Blue and Gold Illustrated

February 2017

Blue & Gold Illustrated: America's Foremost Authority on Notre Dame Football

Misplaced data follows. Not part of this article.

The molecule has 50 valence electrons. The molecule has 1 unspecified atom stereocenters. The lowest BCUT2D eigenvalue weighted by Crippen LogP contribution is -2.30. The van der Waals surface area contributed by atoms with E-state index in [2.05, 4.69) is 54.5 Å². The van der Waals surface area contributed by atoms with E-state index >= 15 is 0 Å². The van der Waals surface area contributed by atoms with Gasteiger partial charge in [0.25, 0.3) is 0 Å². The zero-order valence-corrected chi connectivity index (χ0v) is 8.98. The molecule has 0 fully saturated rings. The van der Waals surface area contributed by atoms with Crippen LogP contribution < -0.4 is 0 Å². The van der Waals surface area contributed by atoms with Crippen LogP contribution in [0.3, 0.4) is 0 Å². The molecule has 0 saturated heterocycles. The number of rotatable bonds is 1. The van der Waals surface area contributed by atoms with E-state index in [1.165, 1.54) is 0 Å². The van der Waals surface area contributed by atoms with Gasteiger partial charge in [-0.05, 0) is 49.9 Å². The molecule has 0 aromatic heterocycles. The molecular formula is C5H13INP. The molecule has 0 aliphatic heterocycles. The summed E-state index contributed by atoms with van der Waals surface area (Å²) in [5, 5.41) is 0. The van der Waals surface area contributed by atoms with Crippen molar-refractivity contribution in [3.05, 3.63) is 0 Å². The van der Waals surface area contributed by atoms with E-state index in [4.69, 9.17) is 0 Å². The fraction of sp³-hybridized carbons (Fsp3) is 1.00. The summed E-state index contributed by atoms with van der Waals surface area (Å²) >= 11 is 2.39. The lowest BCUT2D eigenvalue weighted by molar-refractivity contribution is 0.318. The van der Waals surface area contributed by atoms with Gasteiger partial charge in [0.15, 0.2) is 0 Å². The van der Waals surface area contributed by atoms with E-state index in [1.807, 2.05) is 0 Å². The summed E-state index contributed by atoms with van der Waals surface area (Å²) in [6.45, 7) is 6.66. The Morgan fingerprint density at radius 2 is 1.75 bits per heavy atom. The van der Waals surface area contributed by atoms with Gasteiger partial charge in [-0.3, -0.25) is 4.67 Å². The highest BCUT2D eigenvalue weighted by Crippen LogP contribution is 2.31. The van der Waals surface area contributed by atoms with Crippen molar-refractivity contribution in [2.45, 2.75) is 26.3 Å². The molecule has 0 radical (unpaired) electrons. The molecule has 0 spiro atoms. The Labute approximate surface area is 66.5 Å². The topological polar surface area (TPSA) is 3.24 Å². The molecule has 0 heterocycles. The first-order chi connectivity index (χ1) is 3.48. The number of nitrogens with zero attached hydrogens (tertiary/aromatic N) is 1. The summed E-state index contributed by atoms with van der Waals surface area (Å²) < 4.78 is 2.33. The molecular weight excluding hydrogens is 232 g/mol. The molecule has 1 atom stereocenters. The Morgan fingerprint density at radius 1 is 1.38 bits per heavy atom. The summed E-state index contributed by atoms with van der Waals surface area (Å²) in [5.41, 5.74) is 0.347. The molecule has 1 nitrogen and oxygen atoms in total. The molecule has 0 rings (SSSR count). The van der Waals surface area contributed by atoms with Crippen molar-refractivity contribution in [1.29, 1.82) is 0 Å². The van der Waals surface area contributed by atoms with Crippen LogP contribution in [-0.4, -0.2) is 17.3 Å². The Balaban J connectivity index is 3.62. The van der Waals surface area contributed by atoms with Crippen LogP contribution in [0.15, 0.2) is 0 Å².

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32 FEBRUARY 2017 BLUE & GOLD ILLUSTRATED N otre Dame needed a major change on defense if it was going to recover from the mis- erable 2016 season, and it received that when head coach Brian Kelly announced that former Wake For- est defensive coordinator Mike Elko would be the next man in charge of that area. Elko turned a unit filled with two- and three-star recruits into one of the top defenses in the Atlantic Coast Conference. Wake Forest finished tied for 20th nationally and third in the ACC in scoring defense. The De- mon Deacons finished the season by holding Temple to minus-20 rushing yards in their 34-26 Military Bowl victory. Here's a look at the defense Elko is expected to bring to Notre Dame. BASIC DEFENSIVE STRUCTURE Elko's defense is labeled a 4-2-5, which means in its base form it will have four defensive linemen, two in- side linebackers and five defensive backs on the field. The weakside defensive end is in a two-point stance, which means he is standing up and does not have his hand on the ground. His responsi- bilities are primarily the same as a defensive end, but the standup align- ment allows him to more easily loop inside on stunts, to adjust how tight he is on the edge and to quickly drop into coverage when Elko calls for him to do that. Elko's two inside linebackers are labeled the Mike and Buck. The cor- nerbacks and safeties will play to the field and boundary, which means a safety and cornerback will always go to the shorter side of the field and the other two will line up to the wide side of the field. The fifth defensive back is labeled as a Rover, and he is a hybrid line- backer/safety type player. Part of his responsibility is to serve as the outside force player, which means it is his job to come upfield, take on blockers and to "force" the ball car- rier back inside where the lineback- ers, linemen and safeties are in pur- suit. Elko's Rover will also be asked to blitz off the edge, to play underneath zones and occasionally defend a tight end or slot receiver in man coverage. DEFENSIVE PHILOSOPHY Notre Dame was not overly aggres- sive under former coordinator Brian VanGorder, and it was one of several reasons for his eventual failure. Elko comes in with a reputation for being aggressive, and it does not take one long to see on film why that is. At the heart of Elko's defensive philosophy is the desire to attack the offense in a variety of ways, with the first goal being to shut down the op- position's run game and the second to create negative plays via tackles for loss and sacks. One of the hardest things to do as a collegiate defensive coordinator is to create a system that is simple enough to allow one's own players to quickly master it and then go out and play with a great deal of speed and confidence, but one that is complex enough to create confusion for op- posing offensive linemen and quar- terbacks. Elko had that down at Wake Forest, and his 2016 defense was remarkably disruptive. Wake Forest finished the season 21st nationally in tackles for loss (94) and 12th in sacks (41). Not since 1996, when the defense finished with 41.5 sacks and 101.5 tackles for loss, has Notre Dame approached that type of disruption. Notre Dame's vaunted 2012 de- fense that carried it to a 12-1 record finished that season with 70 tackles for loss and 34 sacks. How he attacks will be determined by each week's game plan and will be contingent on weaknesses found in the opposing offense. Elko will mix in four-man pressures made up of four linemen or three linemen and an edge pressure, he'll bring five- man pressures with a linebacker or safety, and occasionally he'll bring an overload pressure. What makes his pressure packages so effective is the fact his defense can bring pressure from a number of dif- ferent angles. Having a standup end, the Rover lined up on the outside op- posite the end, and being aggressive with safeties and linebackers allow Elko to bring a number of different pressures. His defenses can be difficult for offenses to get a read on, but the car- ryover week to week and the foun- dational aspects of the defense make it easier for players to perform with more confidence. There is less think- ing and more reacting. THIRD-DOWN DEFENSE The objective of Elko's aggressive style is to either force a turnover, or to put the defense in third-and-me- dium to third-and-long situations. It is on third down when Elko's defense has truly shined. His defense will stay in its base looks on first and second down, but if the defense gets the offense to third down, Elko will mix up the looks and seek to make quarterbacks uncomfortable. Over the last six seasons, Elko's defense has finished below 37 per- cent on third-down defense six times. Notre Dame has done that just twice in the same span. ✦ Inside Mike Elko's Defense CHALK TALK BRYAN DRISKELL Bryan Driskell has been a football analyst for Blue & Gold Illustrated since April 2015. He can be reached at Elko's 2016 Wake Forest defense was very disruptive, finishing the regular season ranked 21st nationally in tackles for loss (94) and 12th in sacks (41). PHOTO COURTESY WAKE FOREST

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